#### VI) Development and Application of Relativistic Methods

#### 3. Bonding in Radonhexafluoride: An unusual Relativistic Problem

Radon hexafluoride is a bound species (bond length Rn-F: 2.008 Å) as demonstrated by correlation corrected relativistic ab initio calculations using IORAmm (Infinite Order Regular Approximation with modified metric) at the MP2 level of theory with a (24s20p13d8f) [15s13p8d4f]/aug-cc-pVDZ basis set. The calculated atomization energy is 226.9 kcal/mol and the dissociation energy leading to Rn and 3 F_2 is 126.6 kcal/mol. Results are in line with simple orbital-based predictions of possible relativistic effects. The relativistic effect for the atomization energy is -10.8 kcal/mol rather than +27.7 kcal/mol as predicted on the basis of DHF calculations. The latter were flawed by the lack of correlation corrections and an erroneous polynomial fit of the potential energy surface in the vicinity of the global minimum.

**Figure 1.** Results of Mali from 2001. He predicts that relativistic effects strengthen the RF bonds. However, this prediction is based on shaky arguments because neither HF nor Dirc-HF theory predicts the molecule to be bound.

**Figure 2.** IORAmm/MP2 calculations predict the molecule to be bound by 227 kcal/mol (40 kal/mol per RnF bond). Relativistic effects decrease the bond strength by 1.8 kcal/mol per bond whereas shortening the bond at the same time.

**Figure 3.** Charge transfer is largely responsible for the strength of the RnF bond. Relativistic effects lead to a contraction of Radon’s 6s and 6p orbitals and in this way charge transfer and the bond strength is reduced whereas the contraction decreases the covalent radius of Rn and by this causes bond shortening.

#### 4. Calculation of Relativistically Corrected Spin-Spin Coupling Constants

##### (Project leader: Michael Filatov, Dieter Cremer)

Nuclear Magnetic Resonance (NMR) spectroscopy is one of the most important experimental tools in chemistry as is documented in dozens of monographs and review articles. During the last ten years, quantum chemistry has taken this into account by focusing on the development of methods for calculating NMR parameters such as chemical shieldings or spin-spin coupling constants (SSCCs). The reliable prediction of SSCCs on a routine basis represented for a long time a major obstacle, however this has been largely solved in the last years. Coupled-perturbed (CP) DFT predictions of SSCCs have proven in many cases to be reliable and, because of its favorable cost/efficiency ratio, CP-DFT is the method of choice for calculating SSCCs of larger molecules.

One of the remaining problems is the satisfactory calculation of SSCC involving heavy nuclei. In such a case, there is a need for relativistic corrections especially of the FC term to obtain a reasonable description of spin polarization at the contact surface of the nuclei.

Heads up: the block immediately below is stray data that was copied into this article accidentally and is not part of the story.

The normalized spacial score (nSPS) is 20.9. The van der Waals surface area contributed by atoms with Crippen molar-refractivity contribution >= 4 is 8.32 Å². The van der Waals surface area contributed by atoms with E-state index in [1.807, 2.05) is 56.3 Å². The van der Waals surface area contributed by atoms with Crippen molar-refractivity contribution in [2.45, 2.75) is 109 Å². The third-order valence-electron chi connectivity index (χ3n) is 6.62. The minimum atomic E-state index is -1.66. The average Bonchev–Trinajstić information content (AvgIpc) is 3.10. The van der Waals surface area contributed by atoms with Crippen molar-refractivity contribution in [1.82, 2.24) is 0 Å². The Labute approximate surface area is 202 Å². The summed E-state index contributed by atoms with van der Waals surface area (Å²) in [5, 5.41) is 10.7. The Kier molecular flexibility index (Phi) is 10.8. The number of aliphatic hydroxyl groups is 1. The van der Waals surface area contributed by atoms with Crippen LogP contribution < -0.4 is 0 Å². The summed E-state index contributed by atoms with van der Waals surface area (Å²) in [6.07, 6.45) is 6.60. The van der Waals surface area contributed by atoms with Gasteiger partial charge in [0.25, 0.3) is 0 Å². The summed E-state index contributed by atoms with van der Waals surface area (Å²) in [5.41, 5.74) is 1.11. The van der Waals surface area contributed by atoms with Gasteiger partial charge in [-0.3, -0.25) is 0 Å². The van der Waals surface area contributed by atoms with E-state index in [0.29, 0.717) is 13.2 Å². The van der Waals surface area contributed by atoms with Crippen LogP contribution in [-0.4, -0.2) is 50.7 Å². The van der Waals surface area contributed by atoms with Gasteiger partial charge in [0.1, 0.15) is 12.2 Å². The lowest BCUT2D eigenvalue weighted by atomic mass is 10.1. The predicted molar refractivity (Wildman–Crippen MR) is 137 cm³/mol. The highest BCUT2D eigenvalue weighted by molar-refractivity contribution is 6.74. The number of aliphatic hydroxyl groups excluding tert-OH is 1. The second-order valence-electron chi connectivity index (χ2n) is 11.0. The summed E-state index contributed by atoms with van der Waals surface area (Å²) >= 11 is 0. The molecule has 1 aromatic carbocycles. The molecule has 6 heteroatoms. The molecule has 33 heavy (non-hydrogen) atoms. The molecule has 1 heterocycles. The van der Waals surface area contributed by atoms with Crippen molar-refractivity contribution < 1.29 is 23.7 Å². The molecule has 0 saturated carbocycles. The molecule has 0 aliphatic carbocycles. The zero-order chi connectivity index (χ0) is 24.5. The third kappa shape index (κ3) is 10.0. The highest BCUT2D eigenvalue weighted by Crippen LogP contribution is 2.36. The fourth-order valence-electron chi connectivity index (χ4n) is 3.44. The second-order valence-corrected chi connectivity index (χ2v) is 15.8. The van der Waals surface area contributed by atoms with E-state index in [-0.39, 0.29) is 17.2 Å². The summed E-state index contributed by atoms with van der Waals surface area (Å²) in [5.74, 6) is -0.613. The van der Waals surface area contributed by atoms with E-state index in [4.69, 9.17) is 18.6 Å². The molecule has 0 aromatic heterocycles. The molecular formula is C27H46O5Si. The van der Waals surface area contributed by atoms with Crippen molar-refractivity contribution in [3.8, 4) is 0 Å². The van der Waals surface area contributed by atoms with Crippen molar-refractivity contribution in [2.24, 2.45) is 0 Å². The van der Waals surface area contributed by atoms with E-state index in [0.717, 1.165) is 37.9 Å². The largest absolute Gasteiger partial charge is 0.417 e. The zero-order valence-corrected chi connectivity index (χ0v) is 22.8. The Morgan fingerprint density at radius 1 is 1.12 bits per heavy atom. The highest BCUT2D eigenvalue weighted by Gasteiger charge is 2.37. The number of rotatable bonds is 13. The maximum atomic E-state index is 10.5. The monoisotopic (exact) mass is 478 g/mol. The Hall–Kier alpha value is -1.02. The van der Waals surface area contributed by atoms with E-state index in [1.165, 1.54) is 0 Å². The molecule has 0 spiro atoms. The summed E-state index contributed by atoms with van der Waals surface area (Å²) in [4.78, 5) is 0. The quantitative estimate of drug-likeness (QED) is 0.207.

Recently, we have developed a new computational procedure for the calculation of the Hamiltonian matrix elements within the regular approximation for relativistic effects. The new procedure is fully analytic and thus it can be applied in the context of both WFT and DFT calculations. With the use of the new procedure, quasi-relativistic computational schemes more accurate than ZORA, such as infinite-order regular approximation (IORA) and infinite-order regular approximation with modified metric (IORAmm), can be installed easily within the standard quantum-chemical codes designed for non-relativistic calculations.

Based on these developments we worked out a computationally inexpensive quasi-relativistic method for calculating nuclear SSCCs in molecules containing heavy elements. In this way, our IORAmm formalism for the calculation of molecular properties was extended to the calculation of SSCCs as new second-order response property. Most successful in this connection was the use of CP-DFT and the corresponding method was coined IORAmm/CP-DFT/SSCC. Since IORAmm/CP-DFT/SSCC is as fast as the corresponding non-relativistic CP-DFT/SSCC method , new possibilities of investigating relatively large molecular systems with heavy atoms are opened up. In this project, we will calculate SSCC for group IVa compounds involving Ge, Sn, and Pb and in this way to complement SSCC, which are experimentally known by calculated ones. Moreover, we will focus on molybdenum and tungsten compounds for which experimental SSCCs have been used to explain bonding. In both cases, we will combine experimental and calculated information to identify structural and bonding features questionable so far on the available experimental data. In this connection, we will also carry out a basic studies answering the question, which functional is best suited for the relativistic SSCC calculations. Since GGA functionals have a singularity at the nucleus, we will seek for ways of eliminating errors arising from these singularities.